Thursday, 16 February 2017

GUEST BLOG: Travel Risk Management: Sick and Abroad

The following anecdotal blog is written from the perspective of an experienced business and leisure traveller. This blog shows in the importance of a comprehensive travel risk management when managing a travelling work force. While most travellers are vigilant when travelling, there is always the risk of an unexpected emergency. Corporations and organisations are responsible for the complete duty of care for their travellers and in turn corporate travellers need the peace of mind that if an unexpected emergency arises, they will be taken care of.

Travelling is a way of life for me. I developed the travelling 'bug' when I was touring the country with my family going from one sporting event to another. It has been a long time since the days of riding in the back of my parent’s station wagon and drawing imaginary lines to delineate where my sister or brother could not cross. Nowadays, I find myself travelling for both work and pleasure and I could not be happier. The road warrior way of life suits me just fine.
Given that I am on a first name basis with the local TSA agents, it came as a shock that I let a simple travelling error almost kill me. I forgot the prescription for my antibiotics that I was taking while travelling to Florida. Normally, this is not a big deal considering that I was nearing the end of the regime. However, on this trip, the infection started to flare up. Exhausted, stressed out, and in need of medical assistance, I called my medical provider back home. Within minutes, a doctor sent over a prescription to a local pharmacy. I was relieved that I would feel better soon as I swallowed the dose of meds, but then things went from bad to worse.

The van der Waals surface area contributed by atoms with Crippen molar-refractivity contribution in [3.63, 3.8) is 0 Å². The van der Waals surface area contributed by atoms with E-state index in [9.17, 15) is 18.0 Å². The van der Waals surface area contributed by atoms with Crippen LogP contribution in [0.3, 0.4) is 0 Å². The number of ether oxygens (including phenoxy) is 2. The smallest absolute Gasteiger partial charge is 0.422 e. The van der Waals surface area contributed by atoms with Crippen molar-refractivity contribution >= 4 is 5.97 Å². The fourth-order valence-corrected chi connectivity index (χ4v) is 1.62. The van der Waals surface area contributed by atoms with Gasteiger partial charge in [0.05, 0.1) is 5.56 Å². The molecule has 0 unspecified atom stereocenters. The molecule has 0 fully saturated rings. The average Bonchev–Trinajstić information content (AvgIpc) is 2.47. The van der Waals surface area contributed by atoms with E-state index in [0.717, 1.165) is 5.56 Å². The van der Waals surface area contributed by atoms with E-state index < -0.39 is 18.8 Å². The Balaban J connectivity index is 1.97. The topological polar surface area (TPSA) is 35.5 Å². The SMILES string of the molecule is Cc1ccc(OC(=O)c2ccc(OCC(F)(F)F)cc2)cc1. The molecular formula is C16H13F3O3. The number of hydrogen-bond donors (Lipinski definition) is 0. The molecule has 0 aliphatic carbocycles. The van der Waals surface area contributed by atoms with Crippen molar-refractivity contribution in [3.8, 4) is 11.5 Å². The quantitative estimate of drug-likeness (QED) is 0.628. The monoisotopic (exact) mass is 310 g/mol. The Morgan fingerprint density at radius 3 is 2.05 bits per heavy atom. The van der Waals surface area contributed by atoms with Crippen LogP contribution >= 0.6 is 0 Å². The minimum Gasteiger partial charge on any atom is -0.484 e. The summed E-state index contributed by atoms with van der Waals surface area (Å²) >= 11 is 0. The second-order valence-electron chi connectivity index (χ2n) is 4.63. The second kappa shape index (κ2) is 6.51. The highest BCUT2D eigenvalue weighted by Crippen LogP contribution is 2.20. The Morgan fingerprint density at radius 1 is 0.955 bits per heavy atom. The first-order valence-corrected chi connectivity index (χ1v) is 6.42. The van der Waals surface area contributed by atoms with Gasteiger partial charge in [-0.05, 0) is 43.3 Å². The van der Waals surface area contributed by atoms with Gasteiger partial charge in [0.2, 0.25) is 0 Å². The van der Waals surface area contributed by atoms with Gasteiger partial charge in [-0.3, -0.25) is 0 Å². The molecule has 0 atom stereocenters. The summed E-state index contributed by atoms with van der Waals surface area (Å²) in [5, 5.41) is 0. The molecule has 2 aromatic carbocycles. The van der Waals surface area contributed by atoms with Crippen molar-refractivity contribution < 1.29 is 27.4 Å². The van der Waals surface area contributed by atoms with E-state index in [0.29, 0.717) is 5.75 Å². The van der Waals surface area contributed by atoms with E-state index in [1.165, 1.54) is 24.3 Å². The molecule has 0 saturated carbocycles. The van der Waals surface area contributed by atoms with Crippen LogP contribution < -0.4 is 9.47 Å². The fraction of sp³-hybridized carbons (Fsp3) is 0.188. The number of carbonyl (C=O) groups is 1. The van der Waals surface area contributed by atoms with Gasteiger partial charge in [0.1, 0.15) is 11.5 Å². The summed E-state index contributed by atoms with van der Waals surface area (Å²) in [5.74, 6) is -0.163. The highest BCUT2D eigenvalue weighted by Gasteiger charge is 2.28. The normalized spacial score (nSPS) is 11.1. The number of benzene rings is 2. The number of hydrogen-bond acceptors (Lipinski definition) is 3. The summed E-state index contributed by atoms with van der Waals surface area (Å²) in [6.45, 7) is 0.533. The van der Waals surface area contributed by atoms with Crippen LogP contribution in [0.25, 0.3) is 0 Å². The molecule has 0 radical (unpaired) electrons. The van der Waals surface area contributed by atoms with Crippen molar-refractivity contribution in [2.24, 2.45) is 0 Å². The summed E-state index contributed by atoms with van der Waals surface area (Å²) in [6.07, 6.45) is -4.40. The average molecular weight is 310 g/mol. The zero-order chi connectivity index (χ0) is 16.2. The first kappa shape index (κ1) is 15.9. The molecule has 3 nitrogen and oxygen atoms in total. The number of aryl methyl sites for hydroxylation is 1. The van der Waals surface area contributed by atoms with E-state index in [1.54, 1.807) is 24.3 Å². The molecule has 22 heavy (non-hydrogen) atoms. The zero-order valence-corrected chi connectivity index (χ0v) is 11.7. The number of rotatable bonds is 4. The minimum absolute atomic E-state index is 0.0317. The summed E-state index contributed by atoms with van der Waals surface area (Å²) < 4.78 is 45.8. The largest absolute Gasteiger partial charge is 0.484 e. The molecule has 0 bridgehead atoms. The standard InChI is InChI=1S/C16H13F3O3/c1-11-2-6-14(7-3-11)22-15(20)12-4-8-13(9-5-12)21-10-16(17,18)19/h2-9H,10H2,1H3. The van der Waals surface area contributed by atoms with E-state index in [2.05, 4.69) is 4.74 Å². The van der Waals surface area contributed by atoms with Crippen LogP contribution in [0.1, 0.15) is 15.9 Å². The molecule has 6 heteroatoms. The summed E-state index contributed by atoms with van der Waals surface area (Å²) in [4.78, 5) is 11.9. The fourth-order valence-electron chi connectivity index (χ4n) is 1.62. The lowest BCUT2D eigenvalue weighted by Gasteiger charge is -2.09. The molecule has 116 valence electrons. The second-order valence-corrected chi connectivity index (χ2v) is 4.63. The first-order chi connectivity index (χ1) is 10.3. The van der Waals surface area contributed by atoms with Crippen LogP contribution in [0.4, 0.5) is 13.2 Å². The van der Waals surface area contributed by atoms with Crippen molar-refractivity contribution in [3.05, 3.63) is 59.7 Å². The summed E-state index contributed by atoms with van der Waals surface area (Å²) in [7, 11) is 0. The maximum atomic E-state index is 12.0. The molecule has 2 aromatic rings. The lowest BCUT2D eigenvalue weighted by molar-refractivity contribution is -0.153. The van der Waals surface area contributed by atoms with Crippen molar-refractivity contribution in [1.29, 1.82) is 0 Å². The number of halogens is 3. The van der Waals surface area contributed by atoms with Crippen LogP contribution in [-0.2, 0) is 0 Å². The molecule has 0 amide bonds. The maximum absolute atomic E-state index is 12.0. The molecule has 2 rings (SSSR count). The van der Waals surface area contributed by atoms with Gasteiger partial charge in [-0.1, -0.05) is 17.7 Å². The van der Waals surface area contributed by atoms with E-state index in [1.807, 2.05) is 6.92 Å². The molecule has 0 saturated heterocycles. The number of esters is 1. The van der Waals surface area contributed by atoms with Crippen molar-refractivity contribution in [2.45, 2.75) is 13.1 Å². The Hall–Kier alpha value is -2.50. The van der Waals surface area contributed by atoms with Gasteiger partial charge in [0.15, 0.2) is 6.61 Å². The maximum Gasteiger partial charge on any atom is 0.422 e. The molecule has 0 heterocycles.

The pill was penicillin. I am highly allergic to penicillin. Immediately, I called my doctor and went through what had happened. New prescriptions were sent over. Then I realized that I might have to be admitted to a hospital as a solo female traveller and that hit me hard. I was going to need my employer's travel assistance program (CAPTM) quickly if things continued its downward trend. I pulled out my CAPTM travel assistance membership card and placed it on the nightstand. I did not have the slightest clue as to what was a reputable hospital and where even to go. What I did know is that my CAPTM membership would have this information. They would triage my medical situation, transport me to the hospital, provide a medical bedside advocate to make sure my care was being properly performed and then transport me to my home hospital of choice if needed. It made me feel more secure knowing that I was not alone and that I would not have to worry about the cost of these services because they were covered through CAPTM.
Luckily, I am sitting at my desk, two weeks later writing this blog. When thinking back, that one small error caused a tremendous amount of risk in my life and cemented a couple of thoughts for me:
·       Mistakes happen – even the most experienced make them
·       When travelling alone, you are at the mercy of others, so be prepared and take precautions
·       Call and ask for help from your travel risk management provider
·       Remember your prescriptions

·       Imaginary lines still exist – only now I draw them on airplane armrests

This blog was posted by Lisa Arredondo, Director of Strategic Development FocusPoint International, who are exhibiting at the Business Travel Show next week. Please register for your free visitor pass at 


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